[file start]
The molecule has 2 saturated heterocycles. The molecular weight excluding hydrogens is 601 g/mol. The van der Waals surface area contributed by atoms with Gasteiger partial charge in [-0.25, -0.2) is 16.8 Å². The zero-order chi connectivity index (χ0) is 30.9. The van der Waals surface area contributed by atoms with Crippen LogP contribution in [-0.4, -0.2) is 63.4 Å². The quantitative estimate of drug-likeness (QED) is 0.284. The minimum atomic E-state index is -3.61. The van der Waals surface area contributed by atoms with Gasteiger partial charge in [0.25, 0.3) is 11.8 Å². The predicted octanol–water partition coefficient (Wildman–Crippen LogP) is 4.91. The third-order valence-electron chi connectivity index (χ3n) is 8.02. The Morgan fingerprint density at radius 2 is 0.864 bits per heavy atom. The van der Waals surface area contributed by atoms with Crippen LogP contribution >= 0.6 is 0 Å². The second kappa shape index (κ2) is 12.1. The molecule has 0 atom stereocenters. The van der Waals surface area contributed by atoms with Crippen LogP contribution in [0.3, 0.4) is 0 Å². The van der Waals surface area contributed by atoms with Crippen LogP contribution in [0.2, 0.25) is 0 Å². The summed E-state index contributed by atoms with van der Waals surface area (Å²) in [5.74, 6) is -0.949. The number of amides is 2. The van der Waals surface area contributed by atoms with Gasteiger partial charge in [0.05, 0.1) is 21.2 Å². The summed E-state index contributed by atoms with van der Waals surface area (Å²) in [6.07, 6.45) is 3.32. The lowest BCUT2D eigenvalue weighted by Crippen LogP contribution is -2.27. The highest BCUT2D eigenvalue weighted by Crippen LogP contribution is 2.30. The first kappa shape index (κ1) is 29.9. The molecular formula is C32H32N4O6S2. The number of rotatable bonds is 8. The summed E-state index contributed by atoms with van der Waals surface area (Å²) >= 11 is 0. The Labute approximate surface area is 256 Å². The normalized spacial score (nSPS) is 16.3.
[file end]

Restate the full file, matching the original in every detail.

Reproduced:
The molecule has 2 saturated heterocycles. The molecular weight excluding hydrogens is 601 g/mol. The van der Waals surface area contributed by atoms with Gasteiger partial charge in [-0.25, -0.2) is 16.8 Å². The zero-order chi connectivity index (χ0) is 30.9. The van der Waals surface area contributed by atoms with Crippen LogP contribution in [-0.4, -0.2) is 63.4 Å². The quantitative estimate of drug-likeness (QED) is 0.284. The minimum atomic E-state index is -3.61. The van der Waals surface area contributed by atoms with Gasteiger partial charge in [0.25, 0.3) is 11.8 Å². The predicted octanol–water partition coefficient (Wildman–Crippen LogP) is 4.91. The third-order valence-electron chi connectivity index (χ3n) is 8.02. The Morgan fingerprint density at radius 2 is 0.864 bits per heavy atom. The van der Waals surface area contributed by atoms with Crippen LogP contribution >= 0.6 is 0 Å². The second kappa shape index (κ2) is 12.1. The molecule has 0 atom stereocenters. The van der Waals surface area contributed by atoms with Crippen LogP contribution in [0.3, 0.4) is 0 Å². The van der Waals surface area contributed by atoms with Crippen LogP contribution in [0.2, 0.25) is 0 Å². The summed E-state index contributed by atoms with van der Waals surface area (Å²) in [5.74, 6) is -0.949. The number of amides is 2. The van der Waals surface area contributed by atoms with Gasteiger partial charge in [0.05, 0.1) is 21.2 Å². The summed E-state index contributed by atoms with van der Waals surface area (Å²) in [6.07, 6.45) is 3.32. The lowest BCUT2D eigenvalue weighted by Crippen LogP contribution is -2.27. The highest BCUT2D eigenvalue weighted by Crippen LogP contribution is 2.30. The first kappa shape index (κ1) is 29.9. The molecular formula is C32H32N4O6S2. The number of rotatable bonds is 8. The summed E-state index contributed by atoms with van der Waals surface area (Å²) >= 11 is 0. The Labute approximate surface area is 256 Å². The normalized spacial score (nSPS) is 16.3.